Anyone trying to write a good song knows how difficult it is. Being simple in melody and lyric is the hardest of all to achieve. That is why it is astonishing to think that a 16 year old Paul McCartney, sitting in the parlour of his Forthlin Road home in Liverpool circa 1958, could write such an effectively rendered melody with lyric to match. But that is how his song I’ll Follow The Sun was written.
By 1958 Paul had already met John Lennon and joined his group the Quarrymen. In 1960 a recording of I’ll Follow The Sun was made by that group in the bathroom of Paul’s Forthlin Road home. The feel of the song was different then, more like an electric rockabilly shuffle . Also the bridge words and melody were slightly different. The bridge lyric appears to have been ‘Well, don’t leave me alone, I need you now hurry and follow me my dear’
A recording of this version exists with John, Paul and George Harrison on guitars, Stuart Sutcliff on bass and presumably Tommy Moore on drums. Here is a clip.
As we noted in the Eight Days A Week episode, in the latter half of 1964 John and Paul were in need of songs for their upcoming December LP release Beatles For Sale. Paul remembered I’ll Follow The Sun from six years earlier and he and John changed the feel and tone of it by employing a lighter, acoustic touch. They re wrote the bridge, and while in the studio, added a harmony melody for John which was worked out by producer George Martin.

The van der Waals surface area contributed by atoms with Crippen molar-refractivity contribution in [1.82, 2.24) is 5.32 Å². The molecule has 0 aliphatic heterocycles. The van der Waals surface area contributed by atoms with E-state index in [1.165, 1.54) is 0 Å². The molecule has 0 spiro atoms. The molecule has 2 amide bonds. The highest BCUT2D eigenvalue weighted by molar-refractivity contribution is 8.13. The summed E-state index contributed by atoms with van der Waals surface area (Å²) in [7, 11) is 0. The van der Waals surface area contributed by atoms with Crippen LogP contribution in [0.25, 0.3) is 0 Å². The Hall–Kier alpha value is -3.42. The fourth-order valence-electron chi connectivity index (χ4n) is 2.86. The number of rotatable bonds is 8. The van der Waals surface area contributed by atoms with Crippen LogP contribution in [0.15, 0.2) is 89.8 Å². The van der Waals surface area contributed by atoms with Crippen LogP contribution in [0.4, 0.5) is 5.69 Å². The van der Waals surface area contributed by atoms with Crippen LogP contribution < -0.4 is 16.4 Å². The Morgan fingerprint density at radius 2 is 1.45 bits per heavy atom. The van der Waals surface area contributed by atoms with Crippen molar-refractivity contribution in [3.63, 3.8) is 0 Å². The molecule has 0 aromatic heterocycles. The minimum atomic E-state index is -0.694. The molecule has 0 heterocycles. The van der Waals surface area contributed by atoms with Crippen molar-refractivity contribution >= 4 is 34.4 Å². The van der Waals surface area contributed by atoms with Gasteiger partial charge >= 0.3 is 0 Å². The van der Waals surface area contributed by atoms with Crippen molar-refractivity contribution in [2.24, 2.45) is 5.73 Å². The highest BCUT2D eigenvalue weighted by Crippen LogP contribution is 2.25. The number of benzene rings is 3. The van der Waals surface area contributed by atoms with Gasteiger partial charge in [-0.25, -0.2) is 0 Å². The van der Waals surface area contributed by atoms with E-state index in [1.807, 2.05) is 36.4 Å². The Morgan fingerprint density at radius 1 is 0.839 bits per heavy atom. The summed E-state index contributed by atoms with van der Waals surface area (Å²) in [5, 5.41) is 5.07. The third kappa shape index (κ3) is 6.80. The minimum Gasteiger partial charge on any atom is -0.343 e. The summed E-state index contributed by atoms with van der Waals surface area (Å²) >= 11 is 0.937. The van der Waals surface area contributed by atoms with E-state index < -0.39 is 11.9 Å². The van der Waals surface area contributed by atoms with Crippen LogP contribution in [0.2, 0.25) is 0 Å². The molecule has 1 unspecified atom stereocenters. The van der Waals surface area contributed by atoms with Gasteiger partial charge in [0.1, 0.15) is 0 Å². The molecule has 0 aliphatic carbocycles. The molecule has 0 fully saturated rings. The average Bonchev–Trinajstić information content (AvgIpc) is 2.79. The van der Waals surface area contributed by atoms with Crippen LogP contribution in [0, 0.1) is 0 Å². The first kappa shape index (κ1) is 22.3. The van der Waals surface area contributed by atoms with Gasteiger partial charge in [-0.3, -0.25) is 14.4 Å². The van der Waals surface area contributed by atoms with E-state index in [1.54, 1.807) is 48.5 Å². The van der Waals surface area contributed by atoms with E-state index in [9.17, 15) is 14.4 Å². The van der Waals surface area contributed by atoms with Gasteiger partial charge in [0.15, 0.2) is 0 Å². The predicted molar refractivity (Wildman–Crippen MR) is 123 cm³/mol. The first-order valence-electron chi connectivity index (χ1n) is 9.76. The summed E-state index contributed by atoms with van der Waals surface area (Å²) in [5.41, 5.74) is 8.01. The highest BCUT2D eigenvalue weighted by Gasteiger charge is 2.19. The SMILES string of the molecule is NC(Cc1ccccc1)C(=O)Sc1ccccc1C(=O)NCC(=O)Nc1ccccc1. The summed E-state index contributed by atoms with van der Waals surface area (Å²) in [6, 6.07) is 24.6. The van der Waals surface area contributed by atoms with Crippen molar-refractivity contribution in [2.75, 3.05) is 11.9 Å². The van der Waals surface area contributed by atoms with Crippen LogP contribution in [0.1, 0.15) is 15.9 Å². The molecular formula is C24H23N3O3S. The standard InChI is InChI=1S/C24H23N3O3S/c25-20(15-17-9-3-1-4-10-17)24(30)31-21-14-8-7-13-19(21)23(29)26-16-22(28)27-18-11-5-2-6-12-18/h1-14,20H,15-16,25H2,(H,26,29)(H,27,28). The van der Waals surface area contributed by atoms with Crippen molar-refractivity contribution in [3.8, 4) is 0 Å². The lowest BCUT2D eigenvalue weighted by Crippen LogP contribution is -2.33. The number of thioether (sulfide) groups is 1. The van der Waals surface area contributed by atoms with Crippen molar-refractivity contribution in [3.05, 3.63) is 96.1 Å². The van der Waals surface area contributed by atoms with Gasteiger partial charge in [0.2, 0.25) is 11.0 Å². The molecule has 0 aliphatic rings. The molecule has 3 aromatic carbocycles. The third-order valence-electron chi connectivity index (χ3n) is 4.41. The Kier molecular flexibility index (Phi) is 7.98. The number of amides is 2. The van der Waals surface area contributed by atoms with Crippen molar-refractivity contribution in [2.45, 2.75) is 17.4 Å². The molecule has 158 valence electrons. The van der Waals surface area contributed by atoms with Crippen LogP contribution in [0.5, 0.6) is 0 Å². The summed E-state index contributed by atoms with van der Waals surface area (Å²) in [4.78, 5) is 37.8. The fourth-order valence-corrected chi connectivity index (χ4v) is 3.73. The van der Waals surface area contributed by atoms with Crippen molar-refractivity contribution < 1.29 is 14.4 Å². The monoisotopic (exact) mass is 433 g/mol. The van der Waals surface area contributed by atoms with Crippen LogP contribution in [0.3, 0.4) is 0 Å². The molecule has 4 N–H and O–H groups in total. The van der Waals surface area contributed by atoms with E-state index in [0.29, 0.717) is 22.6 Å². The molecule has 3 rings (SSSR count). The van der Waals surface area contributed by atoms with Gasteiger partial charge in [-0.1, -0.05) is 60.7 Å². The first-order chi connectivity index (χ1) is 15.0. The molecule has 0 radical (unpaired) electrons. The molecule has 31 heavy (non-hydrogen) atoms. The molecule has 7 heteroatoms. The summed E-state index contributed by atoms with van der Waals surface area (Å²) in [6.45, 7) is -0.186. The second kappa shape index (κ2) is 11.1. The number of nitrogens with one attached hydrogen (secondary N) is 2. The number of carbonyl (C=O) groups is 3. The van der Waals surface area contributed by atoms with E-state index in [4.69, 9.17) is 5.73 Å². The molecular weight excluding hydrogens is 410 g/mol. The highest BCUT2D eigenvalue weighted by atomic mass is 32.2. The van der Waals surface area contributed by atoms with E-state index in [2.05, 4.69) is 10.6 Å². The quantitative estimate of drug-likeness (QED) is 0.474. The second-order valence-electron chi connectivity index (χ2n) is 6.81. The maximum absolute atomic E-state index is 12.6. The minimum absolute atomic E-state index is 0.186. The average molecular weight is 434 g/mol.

It is often asked why some of The Beatles softer songs were not brought to light earlier in their recording career. The answer is that they themselves, and they surmised Great Britain also, thought of The Beatles as an R&B rock group, and they did not want to tarnish that image there. This strategy held even into 1965, when Yesterday was not released as a single in England, but only in America.
I’ll Follow The Sun was recorded in eight takes on October 18, 1964. One notable exception to the usual line up, Ringo, instead of playing drums, tapped on his legs with bare hands. Also, in an otherwise good spirited session, one point of contention was the guitar solo. John had been playing an acoustic solo on all the takes. But George was a bit annoyed and went to the control room and said that he thought he was the lead guitar player in the group. So on take eight, space was left for his simple but effective eight note electric solo.
The song was released on The Beatles fourth British LP, Beatles For Sale on Dec 4, 1964.